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Western Notation in Turkish Music

  • RUHI AYANGIL
Extract

The adoption of western notation (which is an example of graphic notation) as the “official system” in Turkey dates from after 1828. Sultan Mahmud II (reigned 1808–1839) abolished the Janissary force in 1826 and with it the musical unit of that army, it was a band for wind and percussion instruments (Mehterhâne-i Hümâyûn). He then organised his new army on western lines and thus introduced an institution of western origin, the military band, as the musical unit of his modern army. This new institution, which was European in its music system, instruments, repertoire and first and foremost its methods of education, was formed under the name Muzika-i Hümâyûn (the royal military band). Professional musicians were invited from Europe to participate and, with the foundation of Muzika-i Hümâyûn in 1827, the most far-reaching change in Turkish musical history took place. It was an outstanding manifestation of westernisation which necessarily made a deep impact on both the Turkish makam (modal) music system and the existence and the behaviour of the musicians who produced and performed it. The domination of makam music and its masters in court circles and their claim to be the sole and absolute system of taste was undermined, although the appreciation and respect of certain sultans and bureaucrats continued on a personal level. From that date on, a duality, an East-West dichotomy (the effects of which can still be seen), overtook the cultural sphere of which music was a part. Within this dichotomy, tonal polyphonic music of the West began to make its influence felt at least as much as, if not more than, makam based Turkish music both within the state framework and in the society at large. These dual concepts were referred to as Alla Turca and Alla Franga. While Alla Franga (alafranga in common parlance) came to symbolise modernity, change and the new life style, Alla Turca (alaturka in common parlance) became a manifestation of being archaic and conservative and of having a blind commitment to tradition and an under-developed taste (even no taste at all). Within this series of dichotomies, which took hold of every area of life (from literature to fashion also, eating habits, systems of beliefs, and education as well as government) makam based Turkish music received a large share of “cultural negation” with the judgement that it did not even have a decent notation system. It became marginalised and restricted to a narrow social group deeply and passionately devoted to it. Even during this process, makam music developed a dynamic of self-protection against “cultural negation” with its composers, theorists, publishers, performers and listening public. Makam music composers and performers learnt western notation, they wrote pieces down and deciphered music from that notation; a system of education based on modern methods developed while still preserving meşk (the traditional oral teaching method of Turkish music). These efforts were driven by the ‘ideal’ of transforming makam music, which was claimed to be archaic due to its monodic structure, into a polyphonic music. The musicians who knew western notation (such as Melekzet Efendi, Leon [Hancıyan] Efendi, etc.) were paid great amounts of money in order to record the works of the old masters in western notation and compile them, along with new compositions, into extensive note-collections (such as Muzika-i Hümâyûn Kumandanı [the commander of the royal military band] Necîp Paşa Collection and the Pertev Paşa Collection, etc.). Works were also published in note editions (such as Mâlûmat [literally meaning knowledge], Müntehâbât [literally meaning selections], Ûdî [lute-player] Arşak editions, etc.). Moreover, educational guides devoted to teaching makam theory and solmisation (such as Tanbûrî Cemîl Bey's Rehber-i Mûsikî [The Music Guide], Muallim [teacher] İsmail Hakkı Bey's Mahzen-i Esrâr-ı Mûsikî [The Cellar of the Secrets of Music], Muallim Kâzım Bey's Mûsikî Nazariyâtı [Music Theory], etc.) and the first methods for learning the instruments of makam music (such as Ûdî Salâhî Bey's Ud metodu [Lute Method], Seyyid Abdülkaadir Bey's Usûl-i Ta'lîm-i Keman [Method for Practising Violin, etc.], modelled on their European counterparts, were beginning to be published.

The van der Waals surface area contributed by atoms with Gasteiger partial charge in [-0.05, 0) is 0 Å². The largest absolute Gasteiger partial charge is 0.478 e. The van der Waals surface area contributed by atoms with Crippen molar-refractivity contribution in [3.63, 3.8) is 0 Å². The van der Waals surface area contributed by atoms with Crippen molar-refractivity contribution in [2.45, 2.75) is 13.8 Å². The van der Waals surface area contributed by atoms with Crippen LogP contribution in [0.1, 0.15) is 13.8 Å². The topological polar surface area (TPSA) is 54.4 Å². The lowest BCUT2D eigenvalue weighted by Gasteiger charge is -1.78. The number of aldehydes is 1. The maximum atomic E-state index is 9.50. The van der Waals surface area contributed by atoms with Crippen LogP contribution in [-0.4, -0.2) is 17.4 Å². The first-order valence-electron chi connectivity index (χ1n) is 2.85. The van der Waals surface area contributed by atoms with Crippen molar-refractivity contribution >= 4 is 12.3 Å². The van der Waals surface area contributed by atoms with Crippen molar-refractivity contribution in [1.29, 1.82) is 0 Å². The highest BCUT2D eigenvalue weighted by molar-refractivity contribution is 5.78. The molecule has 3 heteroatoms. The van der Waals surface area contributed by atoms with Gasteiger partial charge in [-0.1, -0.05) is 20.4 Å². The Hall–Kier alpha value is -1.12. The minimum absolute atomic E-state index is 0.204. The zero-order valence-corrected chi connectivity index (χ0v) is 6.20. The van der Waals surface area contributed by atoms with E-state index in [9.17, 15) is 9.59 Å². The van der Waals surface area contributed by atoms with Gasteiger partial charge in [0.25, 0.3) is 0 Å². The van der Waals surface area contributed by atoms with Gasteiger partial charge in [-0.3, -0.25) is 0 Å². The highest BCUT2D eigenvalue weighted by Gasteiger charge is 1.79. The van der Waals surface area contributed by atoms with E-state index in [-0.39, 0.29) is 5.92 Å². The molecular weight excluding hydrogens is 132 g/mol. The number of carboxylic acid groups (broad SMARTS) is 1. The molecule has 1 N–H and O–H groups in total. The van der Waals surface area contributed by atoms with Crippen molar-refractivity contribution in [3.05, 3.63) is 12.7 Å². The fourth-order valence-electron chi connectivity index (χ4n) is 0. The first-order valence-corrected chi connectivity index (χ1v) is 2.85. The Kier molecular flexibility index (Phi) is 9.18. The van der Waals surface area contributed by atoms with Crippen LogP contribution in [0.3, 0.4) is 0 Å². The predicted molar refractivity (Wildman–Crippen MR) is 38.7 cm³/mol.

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Journal of the Royal Asiatic Society
  • ISSN: 1356-1863
  • EISSN: 1474-0591
  • URL: /core/journals/journal-of-the-royal-asiatic-society
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